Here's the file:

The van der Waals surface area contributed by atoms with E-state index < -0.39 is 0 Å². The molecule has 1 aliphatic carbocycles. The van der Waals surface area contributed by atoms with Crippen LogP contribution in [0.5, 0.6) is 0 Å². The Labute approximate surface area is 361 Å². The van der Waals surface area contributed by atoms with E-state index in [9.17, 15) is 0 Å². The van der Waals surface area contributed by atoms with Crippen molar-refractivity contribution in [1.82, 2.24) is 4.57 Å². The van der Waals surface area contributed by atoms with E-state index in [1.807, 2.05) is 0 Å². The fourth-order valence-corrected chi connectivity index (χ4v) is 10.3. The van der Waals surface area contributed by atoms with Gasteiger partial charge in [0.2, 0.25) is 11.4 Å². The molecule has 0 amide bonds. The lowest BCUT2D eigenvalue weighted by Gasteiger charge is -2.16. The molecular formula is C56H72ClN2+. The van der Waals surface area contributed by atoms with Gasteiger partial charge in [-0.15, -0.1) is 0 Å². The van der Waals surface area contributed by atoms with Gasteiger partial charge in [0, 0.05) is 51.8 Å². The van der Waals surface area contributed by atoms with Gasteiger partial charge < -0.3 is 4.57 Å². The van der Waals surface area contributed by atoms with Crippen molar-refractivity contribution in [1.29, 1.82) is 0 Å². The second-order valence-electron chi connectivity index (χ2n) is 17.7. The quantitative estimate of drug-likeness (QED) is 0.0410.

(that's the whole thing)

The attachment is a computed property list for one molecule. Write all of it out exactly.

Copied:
The van der Waals surface area contributed by atoms with E-state index < -0.39 is 0 Å². The molecule has 1 aliphatic carbocycles. The van der Waals surface area contributed by atoms with Crippen LogP contribution in [0.5, 0.6) is 0 Å². The Labute approximate surface area is 361 Å². The van der Waals surface area contributed by atoms with E-state index in [9.17, 15) is 0 Å². The van der Waals surface area contributed by atoms with Crippen molar-refractivity contribution in [1.82, 2.24) is 4.57 Å². The van der Waals surface area contributed by atoms with E-state index in [1.807, 2.05) is 0 Å². The fourth-order valence-corrected chi connectivity index (χ4v) is 10.3. The van der Waals surface area contributed by atoms with Gasteiger partial charge in [0.2, 0.25) is 11.4 Å². The molecule has 0 amide bonds. The lowest BCUT2D eigenvalue weighted by Gasteiger charge is -2.16. The molecular formula is C56H72ClN2+. The van der Waals surface area contributed by atoms with Gasteiger partial charge in [-0.15, -0.1) is 0 Å². The van der Waals surface area contributed by atoms with Gasteiger partial charge in [0, 0.05) is 51.8 Å². The van der Waals surface area contributed by atoms with Gasteiger partial charge < -0.3 is 4.57 Å². The van der Waals surface area contributed by atoms with Crippen molar-refractivity contribution in [1.29, 1.82) is 0 Å². The second-order valence-electron chi connectivity index (χ2n) is 17.7. The quantitative estimate of drug-likeness (QED) is 0.0410.